Summary:

Google now allows joins within its BigQuery analytics service, as well as support for timestamped data and massive aggregations. Valuable stuff if you use BigQuery.

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photo: Google

Google might be upsetting a lot of people with some of its recent “spring cleaning,” but its latest batch of updates to BigQuery should make data analysts happy, at least.

With the latest updates — announced in a blog post by BigQuery Product Manager Ju-kay Kwek on Thursday — users can now join large tables, import and query timestamped data, and aggregate large collections of distinct values. It’s hardly the equivalent of Google launching Compute Engine last summer, but as (arguably) the inspiration for the SQL-on-Hadoop trend that’s sweeping the big data world right now, every improvement to BigQuery is notable.

BigQuery is a cloud service that lets users analyze terabyte-sized data sets using SQL-like queries. It’s based on Google’s Dremel querying system, which can analyze data where it’s located (i.e., in the Google File System or BigTable) and which Google uses internally to analyze a variety of different data sets. Google claims queries in BigQuery run at interactive speeds, which is something that MapReduce — the previous-generation tool for dealing with such large data sets — simply couldn’t handle within a reasonable time frame or level of complexity. Of course, if you want to schedule batch jobs, BigQuery lets you do that, too, for a lower price.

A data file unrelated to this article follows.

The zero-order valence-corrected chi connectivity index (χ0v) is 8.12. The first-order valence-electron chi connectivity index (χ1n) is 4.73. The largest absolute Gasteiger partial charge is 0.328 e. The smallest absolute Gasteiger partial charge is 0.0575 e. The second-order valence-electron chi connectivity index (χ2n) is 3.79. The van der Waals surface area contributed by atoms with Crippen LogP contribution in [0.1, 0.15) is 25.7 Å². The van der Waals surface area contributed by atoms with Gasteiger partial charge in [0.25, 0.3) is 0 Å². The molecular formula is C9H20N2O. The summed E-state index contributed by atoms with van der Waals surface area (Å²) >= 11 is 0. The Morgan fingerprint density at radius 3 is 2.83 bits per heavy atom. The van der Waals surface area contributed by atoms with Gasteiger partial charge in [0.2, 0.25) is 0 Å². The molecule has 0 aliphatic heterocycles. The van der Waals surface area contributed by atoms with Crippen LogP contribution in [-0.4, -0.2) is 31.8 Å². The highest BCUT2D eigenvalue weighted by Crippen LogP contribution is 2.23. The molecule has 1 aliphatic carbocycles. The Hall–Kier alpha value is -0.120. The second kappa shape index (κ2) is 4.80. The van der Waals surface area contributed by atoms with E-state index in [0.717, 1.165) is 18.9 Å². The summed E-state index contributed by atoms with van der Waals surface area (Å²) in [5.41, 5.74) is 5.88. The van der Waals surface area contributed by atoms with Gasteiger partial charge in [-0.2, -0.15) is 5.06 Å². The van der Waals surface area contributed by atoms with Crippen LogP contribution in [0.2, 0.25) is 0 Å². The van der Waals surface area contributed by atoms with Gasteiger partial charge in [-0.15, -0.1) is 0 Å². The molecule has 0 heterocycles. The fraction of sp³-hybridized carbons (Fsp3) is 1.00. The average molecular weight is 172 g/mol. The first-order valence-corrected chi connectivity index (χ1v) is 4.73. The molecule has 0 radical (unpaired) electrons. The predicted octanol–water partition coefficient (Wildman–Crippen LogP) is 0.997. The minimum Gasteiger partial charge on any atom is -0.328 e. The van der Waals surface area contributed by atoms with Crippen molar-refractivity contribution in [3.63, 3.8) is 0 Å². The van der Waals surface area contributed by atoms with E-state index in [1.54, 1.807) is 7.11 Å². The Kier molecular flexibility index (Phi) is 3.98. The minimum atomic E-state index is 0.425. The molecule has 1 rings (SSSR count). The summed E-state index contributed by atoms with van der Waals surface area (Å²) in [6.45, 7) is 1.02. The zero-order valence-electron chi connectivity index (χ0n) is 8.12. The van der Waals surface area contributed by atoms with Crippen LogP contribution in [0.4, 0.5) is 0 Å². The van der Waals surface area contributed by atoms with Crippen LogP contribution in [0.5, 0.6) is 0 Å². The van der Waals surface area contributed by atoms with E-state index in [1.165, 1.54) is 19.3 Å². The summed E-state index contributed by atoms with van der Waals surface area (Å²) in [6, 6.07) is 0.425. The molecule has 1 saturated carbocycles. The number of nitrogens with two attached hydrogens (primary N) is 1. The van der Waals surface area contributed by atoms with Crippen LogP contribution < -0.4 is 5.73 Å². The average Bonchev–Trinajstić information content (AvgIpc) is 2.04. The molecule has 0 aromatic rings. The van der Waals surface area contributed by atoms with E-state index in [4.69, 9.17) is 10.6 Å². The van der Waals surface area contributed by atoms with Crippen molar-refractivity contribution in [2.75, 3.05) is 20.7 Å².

This constraint — and therefore the potential benefits of something like Dremel and its commercial incarnation, BigQuery — wasn’t lost on the Hadoop community, which itself had been largely reliant on MapReduce processing for years. In the past year, we’ve seen numerous startups and large vendors pushing their own Dremel-like (or MPP-like) technologies for data sitting in the Hadoop Distributed File System. If you happen to be in New York next week, you can hear some of the pioneers in this space talk about it at our Structure: Data conference.

Background aside, the ability to join large data sets in BigQuery is probably the most-important of the three new functions. Joins are an essential aspect of data analysis in most environments because pieces of data that are relevant to each other don’t always reside within the same table or even within the same cluster. And joining tables of the size BigQuery is designed for can take a long time without the right query engine in place.

How to do a join in BigQuery

How to do a join in BigQuery

Kwek offers an anecdote from Google that shows why joins, and the new aggregation function, are important:

[W]hen our App Engine team needed to reconcile app billing and usage information, Big JOIN allowed the team to merge 2TB of usage data with 10GB of configuration data in 60 seconds. Big Group Aggregations enabled them to immediately segment those results by customer. Using the integrated Tableau client the team was able to quickly visualize and detect some unexpected trends.

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